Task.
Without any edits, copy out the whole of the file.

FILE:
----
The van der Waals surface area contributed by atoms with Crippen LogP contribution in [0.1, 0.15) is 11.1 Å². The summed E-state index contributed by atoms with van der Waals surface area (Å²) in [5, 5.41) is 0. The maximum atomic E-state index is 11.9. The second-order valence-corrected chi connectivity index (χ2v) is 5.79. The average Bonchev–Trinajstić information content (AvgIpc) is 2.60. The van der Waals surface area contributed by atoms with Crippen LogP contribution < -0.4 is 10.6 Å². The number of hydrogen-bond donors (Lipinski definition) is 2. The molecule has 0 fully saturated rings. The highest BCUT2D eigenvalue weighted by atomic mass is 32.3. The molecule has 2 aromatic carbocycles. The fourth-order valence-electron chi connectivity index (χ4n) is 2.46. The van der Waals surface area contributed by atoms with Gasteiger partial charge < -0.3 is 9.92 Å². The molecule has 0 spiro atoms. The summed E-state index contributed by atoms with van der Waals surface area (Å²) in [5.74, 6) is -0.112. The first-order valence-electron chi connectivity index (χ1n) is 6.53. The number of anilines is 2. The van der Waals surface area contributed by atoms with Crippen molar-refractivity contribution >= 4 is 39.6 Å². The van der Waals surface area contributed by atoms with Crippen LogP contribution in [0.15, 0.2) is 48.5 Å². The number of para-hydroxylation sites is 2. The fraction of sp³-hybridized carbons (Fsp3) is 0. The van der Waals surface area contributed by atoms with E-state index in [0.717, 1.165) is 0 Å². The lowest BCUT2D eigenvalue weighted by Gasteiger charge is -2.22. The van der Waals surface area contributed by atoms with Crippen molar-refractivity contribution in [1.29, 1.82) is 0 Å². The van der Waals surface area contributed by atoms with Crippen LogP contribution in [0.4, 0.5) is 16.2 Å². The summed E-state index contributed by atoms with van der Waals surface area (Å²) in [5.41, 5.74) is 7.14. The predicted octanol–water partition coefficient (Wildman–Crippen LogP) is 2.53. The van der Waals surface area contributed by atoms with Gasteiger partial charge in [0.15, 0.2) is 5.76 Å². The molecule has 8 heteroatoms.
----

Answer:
The van der Waals surface area contributed by atoms with Crippen LogP contribution in [0.1, 0.15) is 11.1 Å². The summed E-state index contributed by atoms with van der Waals surface area (Å²) in [5, 5.41) is 0. The maximum atomic E-state index is 11.9. The second-order valence-corrected chi connectivity index (χ2v) is 5.79. The average Bonchev–Trinajstić information content (AvgIpc) is 2.60. The van der Waals surface area contributed by atoms with Crippen LogP contribution < -0.4 is 10.6 Å². The number of hydrogen-bond donors (Lipinski definition) is 2. The molecule has 0 fully saturated rings. The highest BCUT2D eigenvalue weighted by atomic mass is 32.3. The molecule has 2 aromatic carbocycles. The fourth-order valence-electron chi connectivity index (χ4n) is 2.46. The van der Waals surface area contributed by atoms with Gasteiger partial charge < -0.3 is 9.92 Å². The molecule has 0 spiro atoms. The summed E-state index contributed by atoms with van der Waals surface area (Å²) in [5.74, 6) is -0.112. The first-order valence-electron chi connectivity index (χ1n) is 6.53. The number of anilines is 2. The van der Waals surface area contributed by atoms with Crippen molar-refractivity contribution >= 4 is 39.6 Å². The van der Waals surface area contributed by atoms with Crippen LogP contribution in [0.15, 0.2) is 48.5 Å². The number of para-hydroxylation sites is 2. The fraction of sp³-hybridized carbons (Fsp3) is 0. The van der Waals surface area contributed by atoms with E-state index in [0.717, 1.165) is 0 Å². The lowest BCUT2D eigenvalue weighted by Gasteiger charge is -2.22. The van der Waals surface area contributed by atoms with Crippen molar-refractivity contribution in [1.29, 1.82) is 0 Å². The van der Waals surface area contributed by atoms with Crippen LogP contribution in [0.4, 0.5) is 16.2 Å². The summed E-state index contributed by atoms with van der Waals surface area (Å²) in [5.41, 5.74) is 7.14. The predicted octanol–water partition coefficient (Wildman–Crippen LogP) is 2.53. The van der Waals surface area contributed by atoms with Gasteiger partial charge in [0.15, 0.2) is 5.76 Å². The molecule has 8 heteroatoms.